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A class of vertebrates comprising the cartilaginous, jawed fishes. The Chondrichthyes have traditionally included the subclasses Elasmobranchii (sharks, skates, and rays) and Holocephali (ratfishes). A classification scheme for the Chondrichthyes follows.

  • Class Chondrichthyes
  • Subclass Elasmobranchii
  • Order: Cladoselachii
  • Pleurocanthodii
  • Selachii
  • Batoidea
  • Subclass Holocephali
  • Order Chimaeriformes

A group of Devonian armored fishes, the Placodermi, has usually been regarded as ancestral to the Chondrichthyes, but this derivation is not certain. Another group of primitive jawed fishes called acanthodians, which are considered by many as ancestral to the higher bony fishes, exhibit certain primitive elasmobranch-like features. In any case it is probable that the elasmobranchs and ratfishes arose independently of each other sometime during the Silurian or Early Devonian. See Acanthodii, Placodermi

The most distinctive feature shared by the elasmobranchs and ratfishes is the absence of true bone. In both groups the endoskeleton is cartilaginous; in some cases it may be extensively calcified. Because even calcified cartilage is rarely preserved, the fossil record of the Chondrichthyes is represented mainly by teeth and spines, with only occasional associated skeletons.

Other characteristics of the Chondrichthyes include placoid scales, clasper organs on the pelvic fins of males for internal fertilization, a urea-retention mechanism, and the absence of an air (swim) bladder. Both groups have primarily always been marine predators, although they have repeatedly invaded fresh water throughout their long history. The elasmobranchs have probably always fed as they do today, on other fishes as well as on soft and hard-bodied invertebrates. The ratfishes have most likely concentrated on invertebrates, although modern forms occasionally also feed on smaller fishes. See Ray, Swim bladder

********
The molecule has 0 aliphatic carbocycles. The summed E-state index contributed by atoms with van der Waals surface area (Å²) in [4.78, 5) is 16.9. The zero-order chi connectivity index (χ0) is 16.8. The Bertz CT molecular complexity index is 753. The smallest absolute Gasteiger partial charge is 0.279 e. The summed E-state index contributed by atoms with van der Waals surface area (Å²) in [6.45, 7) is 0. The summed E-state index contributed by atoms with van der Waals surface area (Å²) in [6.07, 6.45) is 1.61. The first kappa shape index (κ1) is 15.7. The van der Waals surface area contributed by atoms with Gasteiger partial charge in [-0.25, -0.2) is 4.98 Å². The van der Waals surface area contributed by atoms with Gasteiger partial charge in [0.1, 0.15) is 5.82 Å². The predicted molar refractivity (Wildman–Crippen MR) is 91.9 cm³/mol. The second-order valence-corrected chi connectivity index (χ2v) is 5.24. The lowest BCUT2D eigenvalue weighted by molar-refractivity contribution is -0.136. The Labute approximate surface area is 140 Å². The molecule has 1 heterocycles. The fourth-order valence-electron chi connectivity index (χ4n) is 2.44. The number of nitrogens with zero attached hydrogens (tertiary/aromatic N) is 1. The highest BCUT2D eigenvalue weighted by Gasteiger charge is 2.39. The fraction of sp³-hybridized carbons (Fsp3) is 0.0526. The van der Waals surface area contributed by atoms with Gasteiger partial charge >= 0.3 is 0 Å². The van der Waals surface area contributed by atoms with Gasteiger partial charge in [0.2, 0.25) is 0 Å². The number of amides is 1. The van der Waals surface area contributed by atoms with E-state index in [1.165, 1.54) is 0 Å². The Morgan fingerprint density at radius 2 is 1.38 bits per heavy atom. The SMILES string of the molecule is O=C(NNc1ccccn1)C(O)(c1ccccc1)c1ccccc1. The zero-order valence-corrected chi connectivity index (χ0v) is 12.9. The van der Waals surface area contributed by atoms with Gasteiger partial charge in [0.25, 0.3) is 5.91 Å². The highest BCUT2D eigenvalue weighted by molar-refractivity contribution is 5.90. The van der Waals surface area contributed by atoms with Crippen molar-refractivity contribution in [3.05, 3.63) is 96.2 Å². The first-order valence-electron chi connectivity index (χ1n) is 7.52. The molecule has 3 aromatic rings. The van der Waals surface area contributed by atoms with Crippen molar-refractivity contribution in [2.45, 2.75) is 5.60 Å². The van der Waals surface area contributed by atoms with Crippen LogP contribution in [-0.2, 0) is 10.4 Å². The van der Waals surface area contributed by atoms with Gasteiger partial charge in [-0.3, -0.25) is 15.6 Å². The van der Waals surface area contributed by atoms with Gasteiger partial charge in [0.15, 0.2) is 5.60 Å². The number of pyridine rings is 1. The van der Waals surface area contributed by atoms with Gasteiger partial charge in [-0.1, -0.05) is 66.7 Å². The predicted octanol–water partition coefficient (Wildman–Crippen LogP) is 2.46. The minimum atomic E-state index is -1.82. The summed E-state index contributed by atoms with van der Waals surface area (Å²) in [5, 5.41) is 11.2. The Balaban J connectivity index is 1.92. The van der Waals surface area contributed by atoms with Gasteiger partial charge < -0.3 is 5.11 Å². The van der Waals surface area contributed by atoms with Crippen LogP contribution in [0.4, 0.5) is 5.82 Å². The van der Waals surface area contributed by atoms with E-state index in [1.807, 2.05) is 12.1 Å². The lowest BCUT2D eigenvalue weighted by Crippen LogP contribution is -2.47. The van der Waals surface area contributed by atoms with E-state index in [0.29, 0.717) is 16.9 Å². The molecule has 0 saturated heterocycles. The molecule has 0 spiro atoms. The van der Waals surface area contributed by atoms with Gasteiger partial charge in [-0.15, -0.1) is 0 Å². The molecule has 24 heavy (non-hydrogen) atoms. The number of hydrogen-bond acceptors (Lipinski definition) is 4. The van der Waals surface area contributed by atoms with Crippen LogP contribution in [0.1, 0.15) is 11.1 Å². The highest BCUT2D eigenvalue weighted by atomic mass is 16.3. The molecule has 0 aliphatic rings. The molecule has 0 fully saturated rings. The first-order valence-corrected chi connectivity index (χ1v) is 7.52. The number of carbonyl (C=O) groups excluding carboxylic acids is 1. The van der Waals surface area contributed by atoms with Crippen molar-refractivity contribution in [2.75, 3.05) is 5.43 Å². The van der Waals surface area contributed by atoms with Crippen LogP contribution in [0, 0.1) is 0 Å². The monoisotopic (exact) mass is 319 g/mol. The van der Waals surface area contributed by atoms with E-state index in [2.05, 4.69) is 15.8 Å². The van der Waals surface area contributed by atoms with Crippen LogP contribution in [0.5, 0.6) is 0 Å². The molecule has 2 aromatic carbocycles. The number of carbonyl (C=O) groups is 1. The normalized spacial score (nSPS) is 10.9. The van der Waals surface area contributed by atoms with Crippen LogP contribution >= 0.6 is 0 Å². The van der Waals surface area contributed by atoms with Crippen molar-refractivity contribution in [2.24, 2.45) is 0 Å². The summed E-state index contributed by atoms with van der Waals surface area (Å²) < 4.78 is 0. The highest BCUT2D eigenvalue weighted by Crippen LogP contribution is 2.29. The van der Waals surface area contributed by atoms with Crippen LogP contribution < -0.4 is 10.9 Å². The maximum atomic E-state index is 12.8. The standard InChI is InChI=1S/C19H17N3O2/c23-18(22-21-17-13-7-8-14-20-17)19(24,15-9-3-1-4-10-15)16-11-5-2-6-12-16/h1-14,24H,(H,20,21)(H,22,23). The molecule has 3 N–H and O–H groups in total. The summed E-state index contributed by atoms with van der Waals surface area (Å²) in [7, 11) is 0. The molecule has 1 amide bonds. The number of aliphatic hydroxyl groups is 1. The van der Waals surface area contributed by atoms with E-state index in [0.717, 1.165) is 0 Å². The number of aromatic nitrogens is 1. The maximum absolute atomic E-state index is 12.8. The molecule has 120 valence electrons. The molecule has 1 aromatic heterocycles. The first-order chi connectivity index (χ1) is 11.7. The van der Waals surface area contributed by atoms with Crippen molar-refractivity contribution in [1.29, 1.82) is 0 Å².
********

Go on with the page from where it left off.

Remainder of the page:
McGraw-Hill Concise Encyclopedia of Bioscience. © 2002 by The McGraw-Hill Companies, Inc.
The following article is from The Great Soviet Encyclopedia (1979). It might be outdated or ideologically biased.



a class of fishes that includes two subclasses: Elasmobranchii and Holocephali. The fish have a cartilaginous skeleton fortified by calcification. The scales are placoid. There is a spiral valve in the intestine and an arterial cone in the heart. Many Chondrichthyes have a cloaca. In Elasmobranchii the skull is hyostylic (with a single articulation of the jaw with the skull) or amphistylic (with two such articulations). In Holocephali the skull is autostylic (with the jaw concresced with the skull). In almost all Chondrichthyes insemination is apparently internal. Males have a special copulatory organ, the pterygopodium, which is formed from rays of the ventral fins.

The Chondrichthyes are viviparous or oviparous. The majority are predators. They are predominantly marine fish; only a few Elasmobranchii have adapted to freshwater life. Fossil Chondrichthyes are known from the Devonian.


The Great Soviet Encyclopedia, 3rd Edition (1970-1979). © 2010 The Gale Group, Inc. All rights reserved.


(vertebrate zoology)
A class of vertebrates comprising the cartilaginous, jawed fishes characterized by the absence of true bone.
McGraw-Hill Dictionary of Scientific & Technical Terms, 6E, Copyright © 2003 by The McGraw-Hill Companies, Inc.
References in periodicals archive ?
acuta represents a clearly different model from some studied cartilaginous fishes (Jezior and Hamlett, 1995; Hamlett et al., 1999) and is similar to those present in R.
Yolk production in cartilaginous fishes occurs by endogenous or exogenous mechanisms, or a combination of both (Prisco et al., 2002b).
Cartilaginous fishes (Chondrichthyes) exhibit a variety of sexual dimorphisms.
Careful measurement of the heads of other shark species may reveal that rostral cartilage elongation at sexual maturity, with concomitant changes in head shape, is a widespread phenomenon among cartilaginous fishes.
However, the neurons subservient to horizontal eye movements in cartilaginous fishes (sharks, skates, and rays) are asserted, by some, to be organized quite differently from those of other vertebrates (7-9).